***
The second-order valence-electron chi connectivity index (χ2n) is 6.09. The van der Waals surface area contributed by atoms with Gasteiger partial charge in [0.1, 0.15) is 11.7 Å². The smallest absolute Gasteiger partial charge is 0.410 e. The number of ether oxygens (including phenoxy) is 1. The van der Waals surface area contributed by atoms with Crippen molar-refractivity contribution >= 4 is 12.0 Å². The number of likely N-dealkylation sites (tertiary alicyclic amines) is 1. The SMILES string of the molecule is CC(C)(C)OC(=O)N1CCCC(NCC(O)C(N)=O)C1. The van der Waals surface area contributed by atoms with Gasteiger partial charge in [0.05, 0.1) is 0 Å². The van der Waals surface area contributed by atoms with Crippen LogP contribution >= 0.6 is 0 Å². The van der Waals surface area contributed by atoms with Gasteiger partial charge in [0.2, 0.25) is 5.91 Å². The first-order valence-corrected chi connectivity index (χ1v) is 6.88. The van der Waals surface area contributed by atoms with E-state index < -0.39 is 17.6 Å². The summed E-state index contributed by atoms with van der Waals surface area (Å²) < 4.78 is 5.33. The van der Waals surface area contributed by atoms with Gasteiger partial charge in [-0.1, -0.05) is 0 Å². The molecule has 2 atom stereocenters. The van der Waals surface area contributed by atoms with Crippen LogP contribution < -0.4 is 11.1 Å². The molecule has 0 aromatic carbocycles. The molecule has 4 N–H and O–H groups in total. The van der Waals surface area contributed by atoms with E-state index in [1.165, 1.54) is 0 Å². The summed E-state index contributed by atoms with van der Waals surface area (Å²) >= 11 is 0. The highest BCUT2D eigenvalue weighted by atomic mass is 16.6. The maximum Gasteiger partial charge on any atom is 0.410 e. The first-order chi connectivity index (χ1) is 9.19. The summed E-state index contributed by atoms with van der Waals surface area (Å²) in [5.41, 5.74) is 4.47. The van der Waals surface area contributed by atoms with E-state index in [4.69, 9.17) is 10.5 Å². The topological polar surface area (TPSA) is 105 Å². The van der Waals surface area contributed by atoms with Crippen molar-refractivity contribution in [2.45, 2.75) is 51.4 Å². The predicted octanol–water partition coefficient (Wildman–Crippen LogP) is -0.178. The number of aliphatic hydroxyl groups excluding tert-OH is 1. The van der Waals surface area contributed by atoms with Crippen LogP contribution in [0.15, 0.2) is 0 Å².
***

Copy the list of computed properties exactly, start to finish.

The second-order valence-electron chi connectivity index (χ2n) is 6.09. The van der Waals surface area contributed by atoms with Gasteiger partial charge in [0.1, 0.15) is 11.7 Å². The smallest absolute Gasteiger partial charge is 0.410 e. The number of ether oxygens (including phenoxy) is 1. The van der Waals surface area contributed by atoms with Crippen molar-refractivity contribution >= 4 is 12.0 Å². The number of likely N-dealkylation sites (tertiary alicyclic amines) is 1. The SMILES string of the molecule is CC(C)(C)OC(=O)N1CCCC(NCC(O)C(N)=O)C1. The van der Waals surface area contributed by atoms with Gasteiger partial charge in [0.05, 0.1) is 0 Å². The van der Waals surface area contributed by atoms with Crippen LogP contribution >= 0.6 is 0 Å². The van der Waals surface area contributed by atoms with Gasteiger partial charge in [0.2, 0.25) is 5.91 Å². The first-order valence-corrected chi connectivity index (χ1v) is 6.88. The van der Waals surface area contributed by atoms with E-state index < -0.39 is 17.6 Å². The summed E-state index contributed by atoms with van der Waals surface area (Å²) < 4.78 is 5.33. The van der Waals surface area contributed by atoms with Gasteiger partial charge in [-0.1, -0.05) is 0 Å². The molecule has 2 atom stereocenters. The van der Waals surface area contributed by atoms with Crippen LogP contribution < -0.4 is 11.1 Å². The molecule has 0 aromatic carbocycles. The molecule has 4 N–H and O–H groups in total. The van der Waals surface area contributed by atoms with E-state index in [1.165, 1.54) is 0 Å². The summed E-state index contributed by atoms with van der Waals surface area (Å²) >= 11 is 0. The highest BCUT2D eigenvalue weighted by atomic mass is 16.6. The maximum Gasteiger partial charge on any atom is 0.410 e. The first-order chi connectivity index (χ1) is 9.19. The summed E-state index contributed by atoms with van der Waals surface area (Å²) in [5.41, 5.74) is 4.47. The van der Waals surface area contributed by atoms with E-state index in [4.69, 9.17) is 10.5 Å². The topological polar surface area (TPSA) is 105 Å². The van der Waals surface area contributed by atoms with Crippen molar-refractivity contribution in [2.45, 2.75) is 51.4 Å². The predicted octanol–water partition coefficient (Wildman–Crippen LogP) is -0.178. The number of aliphatic hydroxyl groups excluding tert-OH is 1. The van der Waals surface area contributed by atoms with Crippen LogP contribution in [0.15, 0.2) is 0 Å².